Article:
FAFSA error may prolong financial aid delays for applicants

The Department of Education disclosed an error in its evaluation of federal student aid, potentially leading to extended delays for thousands of applicants. 

This situation puts numerous students who have sought federal aid for college funding at risk of indefinite postponements, particularly as enrollment deadlines approach.

The Federal Student Aid office, which manages the Free Application for Federal Student Aid (FAFSA), announced on March 24 that its system failed to incorporate all necessary data fields to accurately compute aid based on students' reported assets. 

Consequently, applicants must have their submissions reprocessed and presented to educational institutions.

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"At this stage in the game and after so many delays, every error adds up and will be felt acutely by every student who is counting on need-based financial aid to make their postsecondary dreams a reality," Justin Draeger, the president and CEO of the National Association of Student Financial Aid Administrators, said in a statement.

The Department of Education stated that the miscalculation has been rectified without specifying the time frame for reprocessing the impacted applications.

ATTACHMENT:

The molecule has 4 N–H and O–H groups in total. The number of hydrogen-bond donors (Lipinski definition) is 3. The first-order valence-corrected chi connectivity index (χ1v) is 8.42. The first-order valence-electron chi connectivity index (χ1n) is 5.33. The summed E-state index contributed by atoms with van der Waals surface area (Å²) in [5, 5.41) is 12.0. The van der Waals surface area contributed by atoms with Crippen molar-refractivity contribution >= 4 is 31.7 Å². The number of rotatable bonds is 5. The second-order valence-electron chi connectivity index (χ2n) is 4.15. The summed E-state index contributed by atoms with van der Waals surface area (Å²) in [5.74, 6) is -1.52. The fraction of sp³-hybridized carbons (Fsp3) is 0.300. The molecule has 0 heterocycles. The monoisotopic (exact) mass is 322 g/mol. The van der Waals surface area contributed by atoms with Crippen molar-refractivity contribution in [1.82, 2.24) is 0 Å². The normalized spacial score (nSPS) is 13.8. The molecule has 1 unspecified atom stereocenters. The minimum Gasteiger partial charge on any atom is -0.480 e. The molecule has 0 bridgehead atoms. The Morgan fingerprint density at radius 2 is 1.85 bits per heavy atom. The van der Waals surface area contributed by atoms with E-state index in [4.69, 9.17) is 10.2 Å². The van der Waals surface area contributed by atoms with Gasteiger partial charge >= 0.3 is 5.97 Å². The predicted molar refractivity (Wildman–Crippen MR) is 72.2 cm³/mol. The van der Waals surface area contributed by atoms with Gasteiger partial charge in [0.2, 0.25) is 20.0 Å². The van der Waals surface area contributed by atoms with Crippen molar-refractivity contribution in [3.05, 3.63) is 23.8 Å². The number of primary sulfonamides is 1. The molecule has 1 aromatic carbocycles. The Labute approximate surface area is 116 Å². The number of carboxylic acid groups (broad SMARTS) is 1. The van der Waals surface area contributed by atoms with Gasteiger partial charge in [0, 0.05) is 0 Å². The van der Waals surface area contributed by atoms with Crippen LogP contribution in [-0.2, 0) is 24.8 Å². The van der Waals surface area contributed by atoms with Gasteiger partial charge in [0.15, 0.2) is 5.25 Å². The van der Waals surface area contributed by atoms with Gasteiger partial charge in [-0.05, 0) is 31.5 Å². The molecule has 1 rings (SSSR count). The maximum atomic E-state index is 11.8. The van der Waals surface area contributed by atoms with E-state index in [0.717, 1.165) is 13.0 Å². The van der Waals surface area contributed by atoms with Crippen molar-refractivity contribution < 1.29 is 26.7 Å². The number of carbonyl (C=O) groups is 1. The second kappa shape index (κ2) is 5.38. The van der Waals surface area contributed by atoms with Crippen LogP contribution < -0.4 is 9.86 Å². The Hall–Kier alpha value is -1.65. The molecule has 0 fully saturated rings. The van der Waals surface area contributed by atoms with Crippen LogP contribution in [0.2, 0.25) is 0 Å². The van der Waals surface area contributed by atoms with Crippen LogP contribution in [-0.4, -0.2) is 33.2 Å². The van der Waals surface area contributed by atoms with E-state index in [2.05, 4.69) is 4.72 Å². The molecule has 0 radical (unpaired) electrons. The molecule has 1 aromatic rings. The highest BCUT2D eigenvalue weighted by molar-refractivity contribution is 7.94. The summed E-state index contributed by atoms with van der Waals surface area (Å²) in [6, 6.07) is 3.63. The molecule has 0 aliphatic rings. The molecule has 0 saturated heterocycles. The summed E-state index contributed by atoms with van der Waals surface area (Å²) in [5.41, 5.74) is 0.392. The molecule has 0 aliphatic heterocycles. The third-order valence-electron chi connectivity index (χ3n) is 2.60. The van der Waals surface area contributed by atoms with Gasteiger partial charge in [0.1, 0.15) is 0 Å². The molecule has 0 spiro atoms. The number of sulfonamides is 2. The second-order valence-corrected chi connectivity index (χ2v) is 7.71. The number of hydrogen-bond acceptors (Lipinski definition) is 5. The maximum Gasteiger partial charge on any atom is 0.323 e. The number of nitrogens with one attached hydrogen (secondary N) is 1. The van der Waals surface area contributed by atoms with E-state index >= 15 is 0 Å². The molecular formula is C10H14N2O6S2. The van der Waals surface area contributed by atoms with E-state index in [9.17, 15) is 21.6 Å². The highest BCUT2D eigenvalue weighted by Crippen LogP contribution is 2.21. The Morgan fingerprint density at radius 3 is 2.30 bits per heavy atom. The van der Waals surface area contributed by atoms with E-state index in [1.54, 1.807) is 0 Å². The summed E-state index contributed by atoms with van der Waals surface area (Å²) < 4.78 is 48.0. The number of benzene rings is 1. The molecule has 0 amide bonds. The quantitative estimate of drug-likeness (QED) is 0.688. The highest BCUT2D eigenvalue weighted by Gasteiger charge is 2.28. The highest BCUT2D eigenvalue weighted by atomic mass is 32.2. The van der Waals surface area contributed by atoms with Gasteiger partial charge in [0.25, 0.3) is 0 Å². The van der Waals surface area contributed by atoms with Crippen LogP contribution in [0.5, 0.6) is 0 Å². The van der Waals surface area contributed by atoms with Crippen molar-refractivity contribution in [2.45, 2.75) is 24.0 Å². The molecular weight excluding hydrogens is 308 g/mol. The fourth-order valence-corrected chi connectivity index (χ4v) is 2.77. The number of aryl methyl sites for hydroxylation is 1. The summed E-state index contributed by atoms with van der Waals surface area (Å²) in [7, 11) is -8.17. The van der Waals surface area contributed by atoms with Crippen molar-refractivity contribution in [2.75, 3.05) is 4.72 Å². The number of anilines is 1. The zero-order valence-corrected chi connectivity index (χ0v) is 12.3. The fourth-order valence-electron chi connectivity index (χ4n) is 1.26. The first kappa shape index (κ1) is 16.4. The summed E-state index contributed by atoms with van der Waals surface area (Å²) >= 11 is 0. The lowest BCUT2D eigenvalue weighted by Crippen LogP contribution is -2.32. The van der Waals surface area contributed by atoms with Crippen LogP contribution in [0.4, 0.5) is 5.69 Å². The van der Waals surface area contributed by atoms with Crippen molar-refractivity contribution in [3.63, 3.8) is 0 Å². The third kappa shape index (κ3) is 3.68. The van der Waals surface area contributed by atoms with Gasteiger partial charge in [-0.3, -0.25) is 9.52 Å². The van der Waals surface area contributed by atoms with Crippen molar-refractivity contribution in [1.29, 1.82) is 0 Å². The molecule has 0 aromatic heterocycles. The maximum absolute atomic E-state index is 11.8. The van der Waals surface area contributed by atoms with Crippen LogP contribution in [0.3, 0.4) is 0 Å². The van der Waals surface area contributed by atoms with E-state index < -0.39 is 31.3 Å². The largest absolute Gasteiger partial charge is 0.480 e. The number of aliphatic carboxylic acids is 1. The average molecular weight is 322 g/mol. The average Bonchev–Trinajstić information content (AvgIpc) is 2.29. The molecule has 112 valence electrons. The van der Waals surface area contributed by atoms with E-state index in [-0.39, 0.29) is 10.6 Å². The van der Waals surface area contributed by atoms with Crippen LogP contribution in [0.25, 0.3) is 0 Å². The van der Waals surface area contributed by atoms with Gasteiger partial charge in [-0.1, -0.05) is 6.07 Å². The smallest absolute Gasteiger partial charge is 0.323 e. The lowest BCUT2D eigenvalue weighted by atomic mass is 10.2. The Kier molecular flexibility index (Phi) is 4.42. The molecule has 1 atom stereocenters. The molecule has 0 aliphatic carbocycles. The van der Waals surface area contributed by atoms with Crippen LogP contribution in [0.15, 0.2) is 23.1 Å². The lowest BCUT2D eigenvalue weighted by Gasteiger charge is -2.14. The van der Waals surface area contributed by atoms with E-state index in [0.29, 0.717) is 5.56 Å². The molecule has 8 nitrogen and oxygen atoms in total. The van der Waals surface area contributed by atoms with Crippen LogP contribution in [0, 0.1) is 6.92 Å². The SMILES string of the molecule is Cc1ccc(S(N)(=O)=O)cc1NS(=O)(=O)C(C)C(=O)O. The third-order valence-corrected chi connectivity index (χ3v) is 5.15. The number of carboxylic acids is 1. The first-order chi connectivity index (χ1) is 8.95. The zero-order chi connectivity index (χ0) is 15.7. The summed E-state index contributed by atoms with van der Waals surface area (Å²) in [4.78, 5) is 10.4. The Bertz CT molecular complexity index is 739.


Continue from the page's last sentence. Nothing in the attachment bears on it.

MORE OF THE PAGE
However, it acknowledged that the agency had disseminated inaccurate information.

Approximately 200,000 applications were affected out of the over 1.5 million already processed in a year, where at least 6 million FAFSAs have been submitted thus far.

The current issue arises amidst a significantly delayed system as officials rush to address technical malfunctions in the online form, handle application processing, and expedite the distribution of financial aid packages. 

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Authorities have expressed their commitment to scaling up processing capacities to provide applicant information to educational institutions promptly. 

According to officials, once this transition is complete, they anticipate requiring approximately two more weeks to process all previously submitted applications.

"We anticipate that it will take about two additional weeks to process all applications that have already been submitted," officials said on March 12.

This story was reported from Los Angeles.